There have been a number of letters which encourage the support of London Drugs as the company will "keep the profits in Whistler." We ( Whistler Foto Source ) feel that we have been keeping the profits in Whistler for 20 years through contributing to the scholarship fund at the local high school, Aware, the Chamber of Commerce, and other various donations too numerous to mention.

I ask for some support from the people who have been our customers and whose children have become benefactors through our business to please consider the bigger picture.

Rick Clare


Re: Ken Davey's letter to the Editor

I guess you weren't at the London Drugs BBQ a few weeks ago. They did a poll, and much of the support came from locals that have lived here over ten years.

You also stated that those who support London Drugs are only here for the short term and don't care about London Drugs’ impact on local businesses. The short-term transient people who don't care about the impact won't care enough to lobby for a business that will probably not open until after they have left.

I, too, was concerned about having another larger business in Whistler. I went to the BBQ and viewed London Drugs's plans for Whistler. The plans for the store are to have it integrated into the Whistler theme – stained concrete floors, wood work; things you would not see in your typical "big box".

I believe that London Drugs is sincere in keeping their promise on Vancouver pricing. This will not only benefit the people living here, but the guests to the resort as well. I have worked front desk, and have heard many comments on how expensive every day things are in Whistler. Having a Canadian-owned company with those every day things at reasonable prices will better their experience.

I believe that London Drugs will not significantly impact local businesses. The only businesses in the Whistler Village that might feel impact are large big box conglomerates that don't fit in the boutique theme. (Pharmasave, for example.)

To buy CDs or DVDs, I have to go down to the city. To buy kitchen supplies (not exotic items shelved at Whistler Kitchen Works), to buy computer gadgets, and other practicalities, again, I go down to the city.

Having a London Drugs here will greatly reduce my Vancouver trips. With my weekends free from city traffic, I'll more likely be drinking a tea at a cafe, getting my bike tuned up, and spending more money here than I would generally give to a Vancouver store.

Kalee Eder


Have patience London Drugs

With the situation of London Drugs coming to Whistler looking more and more like a clique ganging up on the new kid at school, I just want to say – don't worry, you'll still be popular. I am not going to suddenly switch my shopping loyalties. The only stores that will feel the pinch are the ones in West Vancouver. With London Drugs in Whistler offering affordable products, I will no longer have to drive to the city for products I buy there anyways. What will I be doing with the money I saved on gas? Spend it locally, of course.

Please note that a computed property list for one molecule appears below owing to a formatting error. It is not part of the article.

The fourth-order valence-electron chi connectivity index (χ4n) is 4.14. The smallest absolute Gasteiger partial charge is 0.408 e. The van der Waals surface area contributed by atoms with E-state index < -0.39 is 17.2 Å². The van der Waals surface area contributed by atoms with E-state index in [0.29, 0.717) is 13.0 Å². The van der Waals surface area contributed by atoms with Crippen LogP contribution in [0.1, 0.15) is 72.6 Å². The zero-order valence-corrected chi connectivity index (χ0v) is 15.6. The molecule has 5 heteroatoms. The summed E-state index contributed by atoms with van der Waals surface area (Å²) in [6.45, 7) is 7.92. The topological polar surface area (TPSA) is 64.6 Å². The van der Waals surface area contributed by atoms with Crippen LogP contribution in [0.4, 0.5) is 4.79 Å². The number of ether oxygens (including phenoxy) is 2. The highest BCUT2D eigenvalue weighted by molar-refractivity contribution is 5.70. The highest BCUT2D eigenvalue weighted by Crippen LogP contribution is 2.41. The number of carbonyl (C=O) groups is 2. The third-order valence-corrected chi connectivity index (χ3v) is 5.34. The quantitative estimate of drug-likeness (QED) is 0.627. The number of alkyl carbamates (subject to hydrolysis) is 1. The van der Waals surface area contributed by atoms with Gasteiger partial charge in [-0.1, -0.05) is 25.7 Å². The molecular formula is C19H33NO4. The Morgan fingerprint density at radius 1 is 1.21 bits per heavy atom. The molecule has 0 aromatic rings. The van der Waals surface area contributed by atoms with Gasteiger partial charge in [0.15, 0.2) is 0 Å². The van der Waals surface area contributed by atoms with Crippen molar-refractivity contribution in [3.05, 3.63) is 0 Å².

Get over yourselves

"Gigantic rear end stuffed into sweatpants waddled around in running shoes. One well-meaning woman had topped off a carefully chosen outfit with a horrid fe-mullet dyed a gruesome peroxide orange." Shelley Arnusch wrote these words in her Pique column of June 2.

Wow, this sounds like something the leader of a mean girl clique would utter in a Hollywood movie. As a new person in town, I held back on responding hoping that some more-established member of the community would take issue with Ms. Arnusch's mean-hearted description. Was I ever surprised to find that the only response in the following week's paper supported her values.

Dr. Tom DeMarco wrote, "As trivial as it may be, beauty is why I'm here and why I'll never practice medicine anywhere else. Why tinker with rusty beat up trucks when one can fine-tune Ferraris?"

I was shocked! Naïve me; I actually expected more from a doctor.

Of course, it is noticeable that there are some wonderfully fit and athletic people here in Whistler, and hooray for fitness and health! I encourage it! But let's not confuse health with fashion and glamour.

Our aesthetic sensibilities do not give us licence to be dismissive or cruel toward those lacking in superficial beauty. I write this letter to assert that compassion and kindness are qualities far more valuable to the Whistler community than physical beauty. If we as a community value kindness then we cannot silently tolerate written or spoken cruelty. Women with "gigantic rear ends" and bad fashion sense (and no money to spend on beauty treatments) should not be targets for smug members of the "beauty" clique.

J. Seidl


The Pemberton Valley Trails Association’s recent spring membership drive at the Pemberton Valley Grocery Store drew much support from the community and will prove very positive for local trail initiatives.

The PVTA is very appreciative of the support received from Mark Blundell at the Grocery Store. Many thanks as well to Serge Cote of Glacier Creek Developments for their generous contribution.

The Valley Trail Loop and other non-motorized transportation corridors such as that along Highway 99 are becoming a reality. Volunteers, local businesses and private landowners are working together to achieve this community amenity.

Yes, there are many other projects on the go as well and yes, you’ll be seeing more signage along routes. Check out for more information.

Jan Naylor, PVTA


Stroll is for strolling